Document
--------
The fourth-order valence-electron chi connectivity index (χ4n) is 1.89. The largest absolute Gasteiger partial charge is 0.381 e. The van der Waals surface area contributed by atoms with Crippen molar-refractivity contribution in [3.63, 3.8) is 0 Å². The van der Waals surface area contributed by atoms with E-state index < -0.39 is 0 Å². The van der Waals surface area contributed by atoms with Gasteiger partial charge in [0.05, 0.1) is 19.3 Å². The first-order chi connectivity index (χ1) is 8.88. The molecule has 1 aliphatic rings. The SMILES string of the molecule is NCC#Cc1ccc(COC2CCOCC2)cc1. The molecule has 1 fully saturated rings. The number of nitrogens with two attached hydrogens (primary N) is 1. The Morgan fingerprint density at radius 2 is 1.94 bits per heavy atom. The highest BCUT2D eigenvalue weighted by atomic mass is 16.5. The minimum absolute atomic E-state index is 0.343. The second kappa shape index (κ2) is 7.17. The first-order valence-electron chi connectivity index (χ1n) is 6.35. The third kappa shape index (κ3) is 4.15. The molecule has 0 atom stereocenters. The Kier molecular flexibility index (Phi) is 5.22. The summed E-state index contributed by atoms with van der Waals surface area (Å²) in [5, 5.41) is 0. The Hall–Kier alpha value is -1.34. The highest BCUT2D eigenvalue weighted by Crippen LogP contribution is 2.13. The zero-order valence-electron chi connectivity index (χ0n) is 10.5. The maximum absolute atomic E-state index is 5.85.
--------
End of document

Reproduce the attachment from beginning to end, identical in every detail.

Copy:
The fourth-order valence-electron chi connectivity index (χ4n) is 1.89. The largest absolute Gasteiger partial charge is 0.381 e. The van der Waals surface area contributed by atoms with Crippen molar-refractivity contribution in [3.63, 3.8) is 0 Å². The van der Waals surface area contributed by atoms with E-state index < -0.39 is 0 Å². The van der Waals surface area contributed by atoms with Gasteiger partial charge in [0.05, 0.1) is 19.3 Å². The first-order chi connectivity index (χ1) is 8.88. The molecule has 1 aliphatic rings. The SMILES string of the molecule is NCC#Cc1ccc(COC2CCOCC2)cc1. The molecule has 1 fully saturated rings. The number of nitrogens with two attached hydrogens (primary N) is 1. The Morgan fingerprint density at radius 2 is 1.94 bits per heavy atom. The highest BCUT2D eigenvalue weighted by atomic mass is 16.5. The minimum absolute atomic E-state index is 0.343. The second kappa shape index (κ2) is 7.17. The first-order valence-electron chi connectivity index (χ1n) is 6.35. The third kappa shape index (κ3) is 4.15. The molecule has 0 atom stereocenters. The Kier molecular flexibility index (Phi) is 5.22. The summed E-state index contributed by atoms with van der Waals surface area (Å²) in [5, 5.41) is 0. The Hall–Kier alpha value is -1.34. The highest BCUT2D eigenvalue weighted by Crippen LogP contribution is 2.13. The zero-order valence-electron chi connectivity index (χ0n) is 10.5. The maximum absolute atomic E-state index is 5.85.